Catawba-Wateree River Basin, South Carolina & North Carolina
Comprising 5,000 miles (8,000 kilometers) of waterways, the Catawba-Wateree River System originates on the eastern slopes of the Blue Ridge mountains and then winds through the rapidly urbanizing North Carolina Piedmont before entering the lush lowlands of South Carolina. Along its 300-mile (483-km) route, it provides clean water and recreation for hundreds of thousands of people. Pollution from coal ash, which is waste from coal-fired power plants, is a threat to the basin, according to the SELC.
Chesapeake Bay, Virginia
Chilhowee Mountain, Tennessee
Pressure to complete an old highway plan could push new asphalt across the shoulder of the mountain and through Cherokee National Forest, the SELC said.
Dawson Forest, Georgia
An hour's drive north of Atlanta, Dawson Forest Wildlife Management Area is a 10,000-acre wooded refuge for hunters, anglers, paddlers and bikers who enjoy miles of scenic backcountry trails crisscrossed by the Etowah River. Shoal Creek, a major tributary feeding the Etowah, is home to federally protected fish species found nowhere else in the world.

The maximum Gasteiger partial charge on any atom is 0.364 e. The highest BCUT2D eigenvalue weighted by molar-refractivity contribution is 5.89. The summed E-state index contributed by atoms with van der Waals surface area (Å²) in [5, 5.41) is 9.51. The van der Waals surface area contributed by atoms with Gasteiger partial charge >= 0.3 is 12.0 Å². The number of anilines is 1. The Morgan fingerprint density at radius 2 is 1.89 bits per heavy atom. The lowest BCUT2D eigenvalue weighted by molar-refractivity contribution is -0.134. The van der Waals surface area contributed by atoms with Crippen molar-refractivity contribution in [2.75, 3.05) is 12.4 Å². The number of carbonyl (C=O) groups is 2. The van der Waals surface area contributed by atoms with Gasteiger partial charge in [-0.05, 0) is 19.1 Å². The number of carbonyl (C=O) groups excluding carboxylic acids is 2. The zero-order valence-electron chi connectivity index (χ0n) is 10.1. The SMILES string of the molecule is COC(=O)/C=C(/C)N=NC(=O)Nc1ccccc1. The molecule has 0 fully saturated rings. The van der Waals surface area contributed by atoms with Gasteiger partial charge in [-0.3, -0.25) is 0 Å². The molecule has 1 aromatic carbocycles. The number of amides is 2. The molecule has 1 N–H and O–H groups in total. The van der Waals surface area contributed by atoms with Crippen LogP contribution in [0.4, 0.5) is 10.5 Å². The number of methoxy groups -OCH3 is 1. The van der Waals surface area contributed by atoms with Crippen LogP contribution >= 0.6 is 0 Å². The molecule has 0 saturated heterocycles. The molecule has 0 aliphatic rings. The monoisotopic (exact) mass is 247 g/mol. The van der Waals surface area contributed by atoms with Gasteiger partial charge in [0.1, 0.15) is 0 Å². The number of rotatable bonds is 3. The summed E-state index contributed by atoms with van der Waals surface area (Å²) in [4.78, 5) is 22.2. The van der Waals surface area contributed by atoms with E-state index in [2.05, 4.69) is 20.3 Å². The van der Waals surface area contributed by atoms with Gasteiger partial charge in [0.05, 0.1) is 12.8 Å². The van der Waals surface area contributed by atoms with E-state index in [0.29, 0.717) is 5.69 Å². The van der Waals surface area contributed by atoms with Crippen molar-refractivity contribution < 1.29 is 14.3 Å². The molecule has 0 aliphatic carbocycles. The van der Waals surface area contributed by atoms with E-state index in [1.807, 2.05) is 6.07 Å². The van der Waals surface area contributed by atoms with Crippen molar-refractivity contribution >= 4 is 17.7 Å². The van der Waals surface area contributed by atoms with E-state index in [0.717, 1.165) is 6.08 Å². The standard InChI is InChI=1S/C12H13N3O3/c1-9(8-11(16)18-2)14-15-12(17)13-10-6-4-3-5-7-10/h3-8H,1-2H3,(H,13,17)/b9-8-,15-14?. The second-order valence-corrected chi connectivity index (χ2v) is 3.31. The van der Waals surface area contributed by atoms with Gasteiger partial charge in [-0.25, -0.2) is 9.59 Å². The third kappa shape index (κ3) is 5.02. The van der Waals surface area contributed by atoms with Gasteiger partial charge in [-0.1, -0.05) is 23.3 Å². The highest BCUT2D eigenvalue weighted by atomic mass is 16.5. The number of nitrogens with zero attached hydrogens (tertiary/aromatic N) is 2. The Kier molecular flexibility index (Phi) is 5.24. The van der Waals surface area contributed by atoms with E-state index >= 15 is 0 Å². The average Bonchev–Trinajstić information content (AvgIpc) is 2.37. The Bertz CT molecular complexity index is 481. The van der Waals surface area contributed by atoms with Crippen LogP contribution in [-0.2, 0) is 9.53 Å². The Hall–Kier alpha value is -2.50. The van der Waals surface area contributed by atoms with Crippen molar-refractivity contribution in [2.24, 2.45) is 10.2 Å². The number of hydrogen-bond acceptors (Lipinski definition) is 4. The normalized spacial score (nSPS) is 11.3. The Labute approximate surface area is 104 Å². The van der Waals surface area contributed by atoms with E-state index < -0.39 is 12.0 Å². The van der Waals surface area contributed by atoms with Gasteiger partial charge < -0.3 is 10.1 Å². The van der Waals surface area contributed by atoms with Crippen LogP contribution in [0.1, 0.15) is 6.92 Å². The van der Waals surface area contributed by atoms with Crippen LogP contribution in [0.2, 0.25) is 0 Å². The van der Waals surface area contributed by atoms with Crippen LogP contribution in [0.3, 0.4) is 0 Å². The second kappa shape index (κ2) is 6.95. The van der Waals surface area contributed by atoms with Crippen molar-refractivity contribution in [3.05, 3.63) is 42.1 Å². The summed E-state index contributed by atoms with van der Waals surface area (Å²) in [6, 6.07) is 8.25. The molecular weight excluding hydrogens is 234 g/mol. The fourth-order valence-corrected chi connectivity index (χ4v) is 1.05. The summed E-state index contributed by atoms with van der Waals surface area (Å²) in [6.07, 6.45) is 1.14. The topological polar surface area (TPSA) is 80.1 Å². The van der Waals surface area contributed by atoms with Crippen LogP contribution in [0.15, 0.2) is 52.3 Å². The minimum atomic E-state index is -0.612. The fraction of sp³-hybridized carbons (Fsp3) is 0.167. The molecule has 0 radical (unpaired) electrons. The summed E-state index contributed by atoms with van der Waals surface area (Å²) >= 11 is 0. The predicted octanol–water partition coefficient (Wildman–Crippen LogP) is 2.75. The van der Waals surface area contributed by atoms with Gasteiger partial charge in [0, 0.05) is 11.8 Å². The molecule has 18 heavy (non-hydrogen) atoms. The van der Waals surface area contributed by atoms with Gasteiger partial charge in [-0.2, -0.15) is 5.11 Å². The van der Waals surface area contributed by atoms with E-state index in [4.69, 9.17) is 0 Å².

According to the SELC, a $650 million proposed reservoir on Shoal Creek would be filled with 100 million gallons of water per day pumped from the Etowah River. This could harm the aquatic life in the river, the center said.
North Carolina Piedmont
Savannah Harbor, South Carolina & Georgia
The Army Corps of Engineers plan to deepen 38 miles (61 km) of the Savannah River shipping channel. Over the years, dredging of the Savannah River has allowed saltwater from the Atlantic to chip away at the refuge's freshwater marshes, the SELC said, and even more will be lost if the channel is further deepened.